That, if you've seen the explosives go off for an implosion, was the "chink in the armor." Then later the chips started to fall. Marian just died about three months ago of breast cancer. Their youngest son had Wayne's tenacity and did get a ranch going and is very successful. Another son was not that successful and went into the private sector as his earlier education was as an attorney. Gary🤨

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Flying over the 'net and l saw this pickup, a custom built Seagrave. Pretty sharp looking 'ol truck l think. Apparently it belongs to "Sammy"....

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Son Mike sent me an email with these photos of a Farmall A a Montana National Guard friend restored. I believe he passed away, (EDIT: he was recently killed in a 4-wheeler accident.) because the email I got was sent to Mike from his son. It's always been in their family, apparently, because the original bill of sale said something like, "$200 and two horses" when his dad bought it for his mother!

The son is wanting to know its value. He's wanting to sell it. I'm sort of in the dark. (Knowing Joe, like I did, it is restored, not "fixed up" and painted.) But I do know this Farmall A has been a point of envy for a lot of people in and around Helena for some time now. 

I know nothing about it personally other than the time I saw it, it looked great. Gary😉

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On 7/26/2022 at 7:36 PM, jeeper61 said:

Another rein controlled machine

2 ton CAT  

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A 1918 Model D Samson Iron Horse 4X4 rein steered.

I think Anson would really enjoy a rein steered tractor, except it wouldn't have the same "exhaust" he likes. Gary😉

1918 Samson Iron Horse with rein steering, operator on hayrack being pulled, with hay Sam Moore.jpg

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I figured I'd better post some photos. I've been pretty laxed lately. And, I don't know anything. Just things from Facebook, etc.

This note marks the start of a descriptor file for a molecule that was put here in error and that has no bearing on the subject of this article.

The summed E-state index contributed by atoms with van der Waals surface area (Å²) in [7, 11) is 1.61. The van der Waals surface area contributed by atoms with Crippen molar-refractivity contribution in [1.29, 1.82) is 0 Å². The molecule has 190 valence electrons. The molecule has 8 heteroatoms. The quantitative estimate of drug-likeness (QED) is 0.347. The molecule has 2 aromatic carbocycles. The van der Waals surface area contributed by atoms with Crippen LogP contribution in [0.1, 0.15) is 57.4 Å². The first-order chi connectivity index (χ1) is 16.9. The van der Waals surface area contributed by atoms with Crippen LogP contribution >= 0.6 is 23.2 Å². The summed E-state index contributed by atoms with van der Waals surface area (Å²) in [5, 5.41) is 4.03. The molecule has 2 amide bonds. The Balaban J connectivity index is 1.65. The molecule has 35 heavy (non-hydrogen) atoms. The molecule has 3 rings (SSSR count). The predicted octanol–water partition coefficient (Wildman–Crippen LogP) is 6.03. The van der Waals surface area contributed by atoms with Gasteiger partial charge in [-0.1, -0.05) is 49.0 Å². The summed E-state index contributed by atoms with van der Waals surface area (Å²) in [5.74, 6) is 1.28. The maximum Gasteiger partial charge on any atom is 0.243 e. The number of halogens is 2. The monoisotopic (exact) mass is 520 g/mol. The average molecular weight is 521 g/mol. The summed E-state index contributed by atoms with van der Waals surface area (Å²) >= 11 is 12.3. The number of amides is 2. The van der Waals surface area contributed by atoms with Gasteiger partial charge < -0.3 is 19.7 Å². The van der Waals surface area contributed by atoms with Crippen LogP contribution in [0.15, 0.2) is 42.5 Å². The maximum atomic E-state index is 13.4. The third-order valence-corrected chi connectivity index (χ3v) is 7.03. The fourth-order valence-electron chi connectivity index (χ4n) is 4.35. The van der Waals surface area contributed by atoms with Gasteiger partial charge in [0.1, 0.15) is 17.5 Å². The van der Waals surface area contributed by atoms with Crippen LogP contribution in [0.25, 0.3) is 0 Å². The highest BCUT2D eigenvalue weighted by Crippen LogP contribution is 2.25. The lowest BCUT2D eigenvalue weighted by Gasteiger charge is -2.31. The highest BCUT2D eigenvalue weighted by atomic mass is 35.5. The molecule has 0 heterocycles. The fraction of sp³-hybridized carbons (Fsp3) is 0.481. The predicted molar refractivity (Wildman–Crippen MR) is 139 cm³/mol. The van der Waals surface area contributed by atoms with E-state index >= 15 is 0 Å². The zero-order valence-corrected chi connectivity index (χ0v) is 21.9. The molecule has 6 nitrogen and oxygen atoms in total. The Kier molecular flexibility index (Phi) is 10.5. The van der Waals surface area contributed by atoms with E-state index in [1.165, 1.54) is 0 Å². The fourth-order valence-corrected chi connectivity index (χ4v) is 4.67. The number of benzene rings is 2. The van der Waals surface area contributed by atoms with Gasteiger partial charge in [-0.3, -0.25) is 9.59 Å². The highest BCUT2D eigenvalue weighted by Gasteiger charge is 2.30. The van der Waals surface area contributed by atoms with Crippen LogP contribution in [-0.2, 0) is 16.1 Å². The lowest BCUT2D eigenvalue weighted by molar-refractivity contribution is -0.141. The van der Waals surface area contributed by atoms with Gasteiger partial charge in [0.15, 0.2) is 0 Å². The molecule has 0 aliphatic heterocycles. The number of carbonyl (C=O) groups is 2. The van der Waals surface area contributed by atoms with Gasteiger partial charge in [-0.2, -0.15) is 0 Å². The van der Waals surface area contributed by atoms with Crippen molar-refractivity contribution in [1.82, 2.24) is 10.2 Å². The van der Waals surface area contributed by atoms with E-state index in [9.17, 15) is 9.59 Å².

I thought this was interesting of two Harley Davidson motorcyclists travelling with their bikes and camping out.

939841624_TwoguystravellingandcampingwiththeirHarleyDavidsonmotorcyclesIH.jpg.10545e75ad383f4b3079bf94604e766c.jpg

I've always liked Harleys. I had a 1945 Army "45" and a 1953 "74." (Emphasis on past tense) I took this photo of Lewistown, Montana's onetime favorite machine shop owner operator, the late Bob Fabian. I took this photo of him when I was in Lewistown for one of their steam shows several years ago. I watched him gather pieces for building this over the years I lived there. It was so great to see the finished product.

794085016_BobFabianHarleyDavidsonMotorcycleLWT6-15-14red.thumb.jpg.37b4869c216ab50859ad202b6cf7aeba.jpg

And a memory of my visit with Roger. Only we didn't ford any creeks or rivers. A 1914 Model T Ford Touring Car like Rogers.

390801355_1914ModelTFordTouringCarcrossingasmallriverlargestreamBWIH.thumb.jpg.6def61ff2c9cb10a17dac1324b15156d.jpg

During WWI, this bus was used in Europe as a "homing pigeon" station. The pigeons carried messages, for the lack of two way radios then.

1865653037_AhardrubbertirePigeonBusfromWWIservedascollectingpointformessengerpigeonsfromthefrontlinesIH.jpg.b6b580cc22e0b4315906392d8d37a496.jpg

I just got this off of Facebook a couple of days ago. A photo of a 22 hp undermounted Avery "Montana Special" steam engine on the belt.

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A 20 hp Reeves cross compound is moving this store.

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Header and Barge harvesting of loose ripe grain, taken to the threshing machine and pitched in loose. Less work than binding and shocking bundles, but there may have been some more "shatter" loss this way? I don't know?